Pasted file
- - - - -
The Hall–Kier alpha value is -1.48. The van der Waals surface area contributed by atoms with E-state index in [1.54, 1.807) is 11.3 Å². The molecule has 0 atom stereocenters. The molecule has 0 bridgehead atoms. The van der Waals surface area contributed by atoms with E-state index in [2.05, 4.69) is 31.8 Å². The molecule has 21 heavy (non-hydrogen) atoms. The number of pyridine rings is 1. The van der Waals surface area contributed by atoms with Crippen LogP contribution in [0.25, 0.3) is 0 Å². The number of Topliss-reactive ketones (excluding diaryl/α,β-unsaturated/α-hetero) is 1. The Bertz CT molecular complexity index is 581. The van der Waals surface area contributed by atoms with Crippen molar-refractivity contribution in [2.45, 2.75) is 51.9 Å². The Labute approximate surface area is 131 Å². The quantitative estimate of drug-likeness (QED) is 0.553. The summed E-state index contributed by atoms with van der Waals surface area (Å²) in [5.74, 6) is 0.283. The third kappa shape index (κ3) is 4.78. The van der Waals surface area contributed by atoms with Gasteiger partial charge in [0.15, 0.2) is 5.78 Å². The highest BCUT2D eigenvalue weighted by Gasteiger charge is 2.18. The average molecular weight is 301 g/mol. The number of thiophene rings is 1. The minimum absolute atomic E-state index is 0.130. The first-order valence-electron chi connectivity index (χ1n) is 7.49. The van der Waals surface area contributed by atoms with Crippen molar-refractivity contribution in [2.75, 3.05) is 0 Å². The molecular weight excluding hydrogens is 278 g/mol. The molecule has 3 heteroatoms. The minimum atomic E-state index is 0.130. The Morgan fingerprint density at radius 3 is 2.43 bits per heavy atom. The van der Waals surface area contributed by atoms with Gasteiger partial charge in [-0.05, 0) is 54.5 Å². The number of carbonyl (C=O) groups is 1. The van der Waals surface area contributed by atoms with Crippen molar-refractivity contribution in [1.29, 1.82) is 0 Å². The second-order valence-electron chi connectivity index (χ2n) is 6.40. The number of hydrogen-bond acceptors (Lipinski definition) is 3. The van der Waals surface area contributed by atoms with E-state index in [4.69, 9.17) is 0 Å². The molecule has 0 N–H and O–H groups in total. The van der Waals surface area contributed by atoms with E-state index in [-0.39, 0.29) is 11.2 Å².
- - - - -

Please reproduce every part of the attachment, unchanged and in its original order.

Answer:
The Hall–Kier alpha value is -1.48. The van der Waals surface area contributed by atoms with E-state index in [1.54, 1.807) is 11.3 Å². The molecule has 0 atom stereocenters. The molecule has 0 bridgehead atoms. The van der Waals surface area contributed by atoms with E-state index in [2.05, 4.69) is 31.8 Å². The molecule has 21 heavy (non-hydrogen) atoms. The number of pyridine rings is 1. The van der Waals surface area contributed by atoms with Crippen LogP contribution in [0.25, 0.3) is 0 Å². The number of Topliss-reactive ketones (excluding diaryl/α,β-unsaturated/α-hetero) is 1. The Bertz CT molecular complexity index is 581. The van der Waals surface area contributed by atoms with Crippen molar-refractivity contribution in [2.45, 2.75) is 51.9 Å². The Labute approximate surface area is 131 Å². The quantitative estimate of drug-likeness (QED) is 0.553. The summed E-state index contributed by atoms with van der Waals surface area (Å²) in [5.74, 6) is 0.283. The third kappa shape index (κ3) is 4.78. The van der Waals surface area contributed by atoms with Gasteiger partial charge in [0.15, 0.2) is 5.78 Å². The highest BCUT2D eigenvalue weighted by Gasteiger charge is 2.18. The average molecular weight is 301 g/mol. The number of thiophene rings is 1. The minimum absolute atomic E-state index is 0.130. The first-order valence-electron chi connectivity index (χ1n) is 7.49. The van der Waals surface area contributed by atoms with Crippen molar-refractivity contribution in [2.75, 3.05) is 0 Å². The molecular weight excluding hydrogens is 278 g/mol. The molecule has 3 heteroatoms. The minimum atomic E-state index is 0.130. The Morgan fingerprint density at radius 3 is 2.43 bits per heavy atom. The van der Waals surface area contributed by atoms with Gasteiger partial charge in [-0.05, 0) is 54.5 Å². The number of carbonyl (C=O) groups is 1. The van der Waals surface area contributed by atoms with Crippen molar-refractivity contribution in [1.29, 1.82) is 0 Å². The second-order valence-electron chi connectivity index (χ2n) is 6.40. The number of hydrogen-bond acceptors (Lipinski definition) is 3. The van der Waals surface area contributed by atoms with E-state index in [4.69, 9.17) is 0 Å². The molecule has 0 N–H and O–H groups in total. The van der Waals surface area contributed by atoms with E-state index in [-0.39, 0.29) is 11.2 Å².